The Healthiest Seeds And Their Nutritional Benefits
Seeds may be small but they are powerhouses filled with nutrients. They are, after all, the beginning of plant life. Seeds have a wealth of health benefits. They’re a great part of a plant-based diet and a great source of protein. Seeds also contain healthy monounsaturated fats, polyunsaturated fats, and many important vitamins, minerals, and antioxidants.
When part of a healthy diet they can help reduce blood sugar, cholesterol, and blood pressure. I’m a huge fan of seeds because they have a small environmental impact. People have been eating seeds for hundreds of years.
I'll walk you through the nutritional benefits of some of the healthiest seeds including a couple you may not have known were edible. I’ll also share how they can easily be incorporated into your diet as snacks and the secret ingredient to delicious meals. After reading this, you will see why seeds deserve a place in everyone’s pantry.
Chia seeds have been consumed for thousands of years. Recently, they have garnered a reputation as a “superfood.” Chia seeds are known for being fat-busters. According to a 2017 study, the fiber in chia seeds causes early satiety – that feeling of fullness after eating. This is more than the same caloric intake of fibrous foods.
There is one caveat. The chia must be ground to reap the weight-loss benefits. In a large randomized control trial, those who ate ground chia seeds lost more weight, lowered their waist circumference, and had lower levels of inflammation (measured by a test called C-reactive protein) than the control group.
In cooking, chia seeds soaked in water for half an hour form a gel that is a great egg or oil substitute in cooking. Chia seeds are great for vegan and other plant-based diets. The health benefits of chia seeds are they boost levels of omega-3 fatty acids which are vital for brain function.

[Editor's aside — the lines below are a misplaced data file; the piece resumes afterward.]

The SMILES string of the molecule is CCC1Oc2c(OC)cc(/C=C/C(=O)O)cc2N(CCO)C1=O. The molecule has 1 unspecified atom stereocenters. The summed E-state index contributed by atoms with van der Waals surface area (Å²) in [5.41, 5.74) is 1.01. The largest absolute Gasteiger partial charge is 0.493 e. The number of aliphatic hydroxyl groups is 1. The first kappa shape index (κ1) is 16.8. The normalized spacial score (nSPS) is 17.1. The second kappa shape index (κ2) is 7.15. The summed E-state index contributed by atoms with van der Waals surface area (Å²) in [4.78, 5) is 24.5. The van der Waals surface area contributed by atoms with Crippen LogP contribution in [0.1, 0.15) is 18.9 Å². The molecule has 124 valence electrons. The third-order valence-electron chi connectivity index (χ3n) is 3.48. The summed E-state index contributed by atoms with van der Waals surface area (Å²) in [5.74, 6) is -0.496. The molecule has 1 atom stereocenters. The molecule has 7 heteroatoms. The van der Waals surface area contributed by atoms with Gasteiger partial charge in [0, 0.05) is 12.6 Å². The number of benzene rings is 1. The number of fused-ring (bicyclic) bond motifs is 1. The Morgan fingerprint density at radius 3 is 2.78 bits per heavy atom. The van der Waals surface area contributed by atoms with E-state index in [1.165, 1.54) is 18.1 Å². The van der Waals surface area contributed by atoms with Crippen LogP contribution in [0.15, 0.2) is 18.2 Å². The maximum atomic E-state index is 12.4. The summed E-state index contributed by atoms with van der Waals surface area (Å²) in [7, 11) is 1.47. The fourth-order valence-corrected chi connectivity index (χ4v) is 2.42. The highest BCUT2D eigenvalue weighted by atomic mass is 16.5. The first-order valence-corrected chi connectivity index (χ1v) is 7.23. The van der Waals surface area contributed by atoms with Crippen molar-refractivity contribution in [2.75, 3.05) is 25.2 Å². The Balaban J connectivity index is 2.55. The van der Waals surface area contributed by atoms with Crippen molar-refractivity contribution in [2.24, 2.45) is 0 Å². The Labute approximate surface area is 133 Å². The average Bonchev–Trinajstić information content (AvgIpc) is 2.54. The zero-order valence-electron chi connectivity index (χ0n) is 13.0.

You might be familiar with flaxseed oil but the seeds are a great addition to your diet. The health benefits of flax seeds include gut-strengthening fiber and a heart-healthy blend of fats. Flax seeds are one of the best sources of plant-based omega-3 fatty acids. The fiber in flax contains a unique type of plant chemical called lignans.
Lignans are molecules found in plant-based whole foods that have profound effects on hormone-mediated cancers such as breast and prostate cancer. A teaspoon of flax per day has been found to reduce the risk of breast cancer by up to 30%. Flax seeds also prevent the spread of diseases throughout the body.
As if that’s not enough reason to consume these tiny seeds, flaxseed is a potent anti-hypertensive. Hypertension or high blood pressure has been linked to many different health issues. Flax seeds are better than any pharmaceutical intervention and were able to lower the blood pressures of people with chronic hypertension. This reduced the risk of strokes and heart attacks by up to 50%.
Though technically hemp seeds are nuts, I’m including them because they are one of the healthiest seeds and nuts. Hemp seeds are high in both protein and fatty acids, providing omega-3 and omega-6 in good amounts. Fatty acids are necessary for joint and brain health.
The health benefits of hemp seeds also include vitamin E, which is often used to quell dry and itchy skin conditions. Hemp seed oil has been used topically in China for over 3,000 years. Another great reason to increase your hemp seed intake is that one of its amino acids, arginine, is converted in the body to nitric oxide, which causes blood vessels to relax and can reduce blood pressure. Decreased blood pressure lowers your risk of heart disease.